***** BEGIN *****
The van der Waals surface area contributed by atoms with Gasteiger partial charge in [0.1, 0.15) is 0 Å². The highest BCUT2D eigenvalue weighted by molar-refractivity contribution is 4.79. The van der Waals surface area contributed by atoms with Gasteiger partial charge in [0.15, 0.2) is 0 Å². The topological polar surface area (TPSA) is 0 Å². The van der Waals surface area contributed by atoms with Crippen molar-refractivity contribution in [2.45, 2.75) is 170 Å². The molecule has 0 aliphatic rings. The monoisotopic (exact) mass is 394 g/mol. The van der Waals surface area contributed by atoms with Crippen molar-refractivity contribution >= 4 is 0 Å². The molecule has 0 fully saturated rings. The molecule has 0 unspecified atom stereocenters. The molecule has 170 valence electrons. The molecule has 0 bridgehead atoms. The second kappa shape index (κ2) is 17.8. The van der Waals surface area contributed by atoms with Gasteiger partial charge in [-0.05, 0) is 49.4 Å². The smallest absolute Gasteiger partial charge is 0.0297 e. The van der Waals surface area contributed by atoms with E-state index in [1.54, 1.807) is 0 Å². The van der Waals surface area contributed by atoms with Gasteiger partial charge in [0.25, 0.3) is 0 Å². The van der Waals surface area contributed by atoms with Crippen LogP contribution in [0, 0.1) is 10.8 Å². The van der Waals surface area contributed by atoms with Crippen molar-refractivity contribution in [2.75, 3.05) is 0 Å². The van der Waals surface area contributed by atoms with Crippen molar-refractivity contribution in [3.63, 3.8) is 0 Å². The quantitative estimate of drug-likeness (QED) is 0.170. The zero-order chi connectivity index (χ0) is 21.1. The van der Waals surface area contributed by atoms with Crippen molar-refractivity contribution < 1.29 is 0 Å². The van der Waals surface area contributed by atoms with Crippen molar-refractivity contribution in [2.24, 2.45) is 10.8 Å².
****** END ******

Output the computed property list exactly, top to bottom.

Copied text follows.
The van der Waals surface area contributed by atoms with Gasteiger partial charge in [0.1, 0.15) is 0 Å². The highest BCUT2D eigenvalue weighted by molar-refractivity contribution is 4.79. The van der Waals surface area contributed by atoms with Gasteiger partial charge in [0.15, 0.2) is 0 Å². The topological polar surface area (TPSA) is 0 Å². The van der Waals surface area contributed by atoms with Crippen molar-refractivity contribution in [2.45, 2.75) is 170 Å². The molecule has 0 aliphatic rings. The monoisotopic (exact) mass is 394 g/mol. The van der Waals surface area contributed by atoms with Crippen molar-refractivity contribution >= 4 is 0 Å². The molecule has 0 fully saturated rings. The molecule has 0 unspecified atom stereocenters. The molecule has 170 valence electrons. The molecule has 0 bridgehead atoms. The second kappa shape index (κ2) is 17.8. The van der Waals surface area contributed by atoms with Gasteiger partial charge in [-0.05, 0) is 49.4 Å². The smallest absolute Gasteiger partial charge is 0.0297 e. The van der Waals surface area contributed by atoms with E-state index in [1.54, 1.807) is 0 Å². The van der Waals surface area contributed by atoms with Gasteiger partial charge in [0.25, 0.3) is 0 Å². The van der Waals surface area contributed by atoms with Crippen LogP contribution in [0, 0.1) is 10.8 Å². The van der Waals surface area contributed by atoms with Crippen molar-refractivity contribution in [2.75, 3.05) is 0 Å². The van der Waals surface area contributed by atoms with Crippen molar-refractivity contribution in [3.63, 3.8) is 0 Å². The quantitative estimate of drug-likeness (QED) is 0.170. The zero-order chi connectivity index (χ0) is 21.1. The van der Waals surface area contributed by atoms with Crippen molar-refractivity contribution < 1.29 is 0 Å². The van der Waals surface area contributed by atoms with Crippen molar-refractivity contribution in [2.24, 2.45) is 10.8 Å².